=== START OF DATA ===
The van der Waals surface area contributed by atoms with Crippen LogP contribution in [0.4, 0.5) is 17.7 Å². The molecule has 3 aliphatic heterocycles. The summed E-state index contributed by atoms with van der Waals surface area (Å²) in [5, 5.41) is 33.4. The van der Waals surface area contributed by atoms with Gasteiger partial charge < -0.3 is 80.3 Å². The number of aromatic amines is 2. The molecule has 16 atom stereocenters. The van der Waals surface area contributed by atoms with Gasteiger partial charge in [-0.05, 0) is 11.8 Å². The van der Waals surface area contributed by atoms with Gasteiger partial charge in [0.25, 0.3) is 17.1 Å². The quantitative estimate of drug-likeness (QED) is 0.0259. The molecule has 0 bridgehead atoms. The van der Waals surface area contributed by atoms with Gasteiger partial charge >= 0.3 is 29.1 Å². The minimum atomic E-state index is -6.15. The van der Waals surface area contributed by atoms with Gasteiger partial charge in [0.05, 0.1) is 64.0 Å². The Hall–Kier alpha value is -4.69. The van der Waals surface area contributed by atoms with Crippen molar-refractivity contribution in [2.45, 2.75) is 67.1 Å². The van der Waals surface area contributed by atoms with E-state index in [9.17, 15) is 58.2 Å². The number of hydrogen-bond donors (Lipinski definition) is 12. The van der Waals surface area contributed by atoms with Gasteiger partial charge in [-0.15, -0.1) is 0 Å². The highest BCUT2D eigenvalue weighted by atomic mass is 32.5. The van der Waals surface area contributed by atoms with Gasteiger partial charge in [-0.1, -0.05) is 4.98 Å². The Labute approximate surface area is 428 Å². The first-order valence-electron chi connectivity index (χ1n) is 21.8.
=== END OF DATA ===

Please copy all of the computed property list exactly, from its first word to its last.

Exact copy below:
The van der Waals surface area contributed by atoms with Crippen LogP contribution in [0.4, 0.5) is 17.7 Å². The molecule has 3 aliphatic heterocycles. The summed E-state index contributed by atoms with van der Waals surface area (Å²) in [5, 5.41) is 33.4. The van der Waals surface area contributed by atoms with Gasteiger partial charge < -0.3 is 80.3 Å². The number of aromatic amines is 2. The molecule has 16 atom stereocenters. The van der Waals surface area contributed by atoms with Gasteiger partial charge in [-0.05, 0) is 11.8 Å². The van der Waals surface area contributed by atoms with Gasteiger partial charge in [0.25, 0.3) is 17.1 Å². The quantitative estimate of drug-likeness (QED) is 0.0259. The molecule has 0 bridgehead atoms. The van der Waals surface area contributed by atoms with Gasteiger partial charge >= 0.3 is 29.1 Å². The minimum atomic E-state index is -6.15. The van der Waals surface area contributed by atoms with Gasteiger partial charge in [0.05, 0.1) is 64.0 Å². The Hall–Kier alpha value is -4.69. The van der Waals surface area contributed by atoms with Crippen molar-refractivity contribution in [2.45, 2.75) is 67.1 Å². The van der Waals surface area contributed by atoms with E-state index in [9.17, 15) is 58.2 Å². The number of hydrogen-bond donors (Lipinski definition) is 12. The van der Waals surface area contributed by atoms with Gasteiger partial charge in [-0.15, -0.1) is 0 Å². The highest BCUT2D eigenvalue weighted by atomic mass is 32.5. The van der Waals surface area contributed by atoms with Gasteiger partial charge in [-0.1, -0.05) is 4.98 Å². The Labute approximate surface area is 428 Å². The first-order valence-electron chi connectivity index (χ1n) is 21.8.